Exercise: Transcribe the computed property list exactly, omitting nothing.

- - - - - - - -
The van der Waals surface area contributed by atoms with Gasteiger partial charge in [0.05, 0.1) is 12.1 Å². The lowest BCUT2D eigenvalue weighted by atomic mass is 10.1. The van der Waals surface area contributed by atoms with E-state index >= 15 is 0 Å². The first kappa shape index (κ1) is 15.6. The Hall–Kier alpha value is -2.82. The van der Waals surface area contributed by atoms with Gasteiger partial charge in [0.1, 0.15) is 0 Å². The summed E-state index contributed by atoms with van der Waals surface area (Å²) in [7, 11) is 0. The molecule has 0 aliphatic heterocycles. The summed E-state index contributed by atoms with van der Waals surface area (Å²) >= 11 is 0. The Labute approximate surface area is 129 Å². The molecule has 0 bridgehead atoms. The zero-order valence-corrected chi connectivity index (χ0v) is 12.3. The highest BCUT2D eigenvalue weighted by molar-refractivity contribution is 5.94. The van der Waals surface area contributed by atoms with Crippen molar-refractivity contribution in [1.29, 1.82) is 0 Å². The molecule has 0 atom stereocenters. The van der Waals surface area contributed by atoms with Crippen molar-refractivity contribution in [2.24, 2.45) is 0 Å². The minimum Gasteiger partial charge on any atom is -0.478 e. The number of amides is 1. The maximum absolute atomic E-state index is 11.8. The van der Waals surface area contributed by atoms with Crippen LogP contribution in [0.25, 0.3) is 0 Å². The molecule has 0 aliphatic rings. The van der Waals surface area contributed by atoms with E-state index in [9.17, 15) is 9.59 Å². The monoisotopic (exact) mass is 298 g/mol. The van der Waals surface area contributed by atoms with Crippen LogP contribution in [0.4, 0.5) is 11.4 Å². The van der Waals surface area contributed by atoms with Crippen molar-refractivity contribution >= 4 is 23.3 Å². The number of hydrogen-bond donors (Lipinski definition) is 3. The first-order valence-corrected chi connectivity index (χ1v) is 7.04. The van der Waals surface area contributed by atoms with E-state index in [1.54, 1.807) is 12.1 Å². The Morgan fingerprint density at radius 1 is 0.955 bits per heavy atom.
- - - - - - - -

The van der Waals surface area contributed by atoms with Gasteiger partial charge in [0.05, 0.1) is 12.1 Å². The lowest BCUT2D eigenvalue weighted by atomic mass is 10.1. The van der Waals surface area contributed by atoms with E-state index >= 15 is 0 Å². The first kappa shape index (κ1) is 15.6. The Hall–Kier alpha value is -2.82. The van der Waals surface area contributed by atoms with Gasteiger partial charge in [0.1, 0.15) is 0 Å². The summed E-state index contributed by atoms with van der Waals surface area (Å²) in [7, 11) is 0. The molecule has 0 aliphatic heterocycles. The summed E-state index contributed by atoms with van der Waals surface area (Å²) >= 11 is 0. The Labute approximate surface area is 129 Å². The molecule has 0 bridgehead atoms. The zero-order valence-corrected chi connectivity index (χ0v) is 12.3. The highest BCUT2D eigenvalue weighted by molar-refractivity contribution is 5.94. The van der Waals surface area contributed by atoms with Crippen molar-refractivity contribution in [1.29, 1.82) is 0 Å². The molecule has 0 atom stereocenters. The van der Waals surface area contributed by atoms with Crippen molar-refractivity contribution in [2.24, 2.45) is 0 Å². The minimum Gasteiger partial charge on any atom is -0.478 e. The number of amides is 1. The maximum absolute atomic E-state index is 11.8. The van der Waals surface area contributed by atoms with Crippen LogP contribution in [0.25, 0.3) is 0 Å². The molecule has 0 aliphatic rings. The van der Waals surface area contributed by atoms with E-state index in [9.17, 15) is 9.59 Å². The monoisotopic (exact) mass is 298 g/mol. The van der Waals surface area contributed by atoms with Crippen LogP contribution in [0.4, 0.5) is 11.4 Å². The van der Waals surface area contributed by atoms with Crippen molar-refractivity contribution >= 4 is 23.3 Å². The number of hydrogen-bond donors (Lipinski definition) is 3. The first-order valence-corrected chi connectivity index (χ1v) is 7.04. The van der Waals surface area contributed by atoms with E-state index in [1.54, 1.807) is 12.1 Å². The Morgan fingerprint density at radius 1 is 0.955 bits per heavy atom.